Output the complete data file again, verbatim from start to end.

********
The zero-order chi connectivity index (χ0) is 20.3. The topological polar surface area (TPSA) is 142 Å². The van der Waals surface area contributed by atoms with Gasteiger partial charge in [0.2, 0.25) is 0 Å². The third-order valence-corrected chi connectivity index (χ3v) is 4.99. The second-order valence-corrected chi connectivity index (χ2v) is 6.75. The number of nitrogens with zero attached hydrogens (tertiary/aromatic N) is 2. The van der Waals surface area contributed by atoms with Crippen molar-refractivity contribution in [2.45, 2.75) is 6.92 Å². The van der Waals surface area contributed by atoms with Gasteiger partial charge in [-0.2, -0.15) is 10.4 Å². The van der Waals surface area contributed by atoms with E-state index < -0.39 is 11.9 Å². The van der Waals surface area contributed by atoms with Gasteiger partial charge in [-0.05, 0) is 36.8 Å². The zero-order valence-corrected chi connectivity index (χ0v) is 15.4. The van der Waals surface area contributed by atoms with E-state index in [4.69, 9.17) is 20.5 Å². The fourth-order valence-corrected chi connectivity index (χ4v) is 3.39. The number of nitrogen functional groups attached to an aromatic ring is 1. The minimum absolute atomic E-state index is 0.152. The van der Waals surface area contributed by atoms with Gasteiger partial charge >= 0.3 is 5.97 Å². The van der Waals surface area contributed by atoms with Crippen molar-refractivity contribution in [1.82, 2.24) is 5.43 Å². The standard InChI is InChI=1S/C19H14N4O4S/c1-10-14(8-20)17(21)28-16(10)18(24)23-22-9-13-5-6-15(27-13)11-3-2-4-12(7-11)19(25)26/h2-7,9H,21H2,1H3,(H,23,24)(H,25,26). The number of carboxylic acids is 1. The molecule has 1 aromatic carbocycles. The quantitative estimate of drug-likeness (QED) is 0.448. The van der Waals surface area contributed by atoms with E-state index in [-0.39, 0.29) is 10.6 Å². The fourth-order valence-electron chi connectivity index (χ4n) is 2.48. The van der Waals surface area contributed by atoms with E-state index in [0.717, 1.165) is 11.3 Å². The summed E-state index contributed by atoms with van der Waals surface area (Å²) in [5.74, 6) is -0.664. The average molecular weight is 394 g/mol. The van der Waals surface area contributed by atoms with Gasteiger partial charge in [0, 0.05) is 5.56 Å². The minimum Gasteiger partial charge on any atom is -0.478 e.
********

The zero-order chi connectivity index (χ0) is 20.3. The topological polar surface area (TPSA) is 142 Å². The van der Waals surface area contributed by atoms with Gasteiger partial charge in [0.2, 0.25) is 0 Å². The third-order valence-corrected chi connectivity index (χ3v) is 4.99. The second-order valence-corrected chi connectivity index (χ2v) is 6.75. The number of nitrogens with zero attached hydrogens (tertiary/aromatic N) is 2. The van der Waals surface area contributed by atoms with Crippen molar-refractivity contribution in [2.45, 2.75) is 6.92 Å². The van der Waals surface area contributed by atoms with Gasteiger partial charge in [-0.2, -0.15) is 10.4 Å². The van der Waals surface area contributed by atoms with E-state index < -0.39 is 11.9 Å². The van der Waals surface area contributed by atoms with Gasteiger partial charge in [-0.05, 0) is 36.8 Å². The zero-order valence-corrected chi connectivity index (χ0v) is 15.4. The van der Waals surface area contributed by atoms with E-state index in [4.69, 9.17) is 20.5 Å². The fourth-order valence-corrected chi connectivity index (χ4v) is 3.39. The number of nitrogen functional groups attached to an aromatic ring is 1. The minimum absolute atomic E-state index is 0.152. The van der Waals surface area contributed by atoms with Gasteiger partial charge >= 0.3 is 5.97 Å². The van der Waals surface area contributed by atoms with Crippen molar-refractivity contribution in [1.82, 2.24) is 5.43 Å². The standard InChI is InChI=1S/C19H14N4O4S/c1-10-14(8-20)17(21)28-16(10)18(24)23-22-9-13-5-6-15(27-13)11-3-2-4-12(7-11)19(25)26/h2-7,9H,21H2,1H3,(H,23,24)(H,25,26). The number of carboxylic acids is 1. The molecule has 1 aromatic carbocycles. The quantitative estimate of drug-likeness (QED) is 0.448. The van der Waals surface area contributed by atoms with E-state index in [-0.39, 0.29) is 10.6 Å². The fourth-order valence-electron chi connectivity index (χ4n) is 2.48. The van der Waals surface area contributed by atoms with E-state index in [0.717, 1.165) is 11.3 Å². The summed E-state index contributed by atoms with van der Waals surface area (Å²) in [5.74, 6) is -0.664. The average molecular weight is 394 g/mol. The van der Waals surface area contributed by atoms with Gasteiger partial charge in [0, 0.05) is 5.56 Å². The minimum Gasteiger partial charge on any atom is -0.478 e.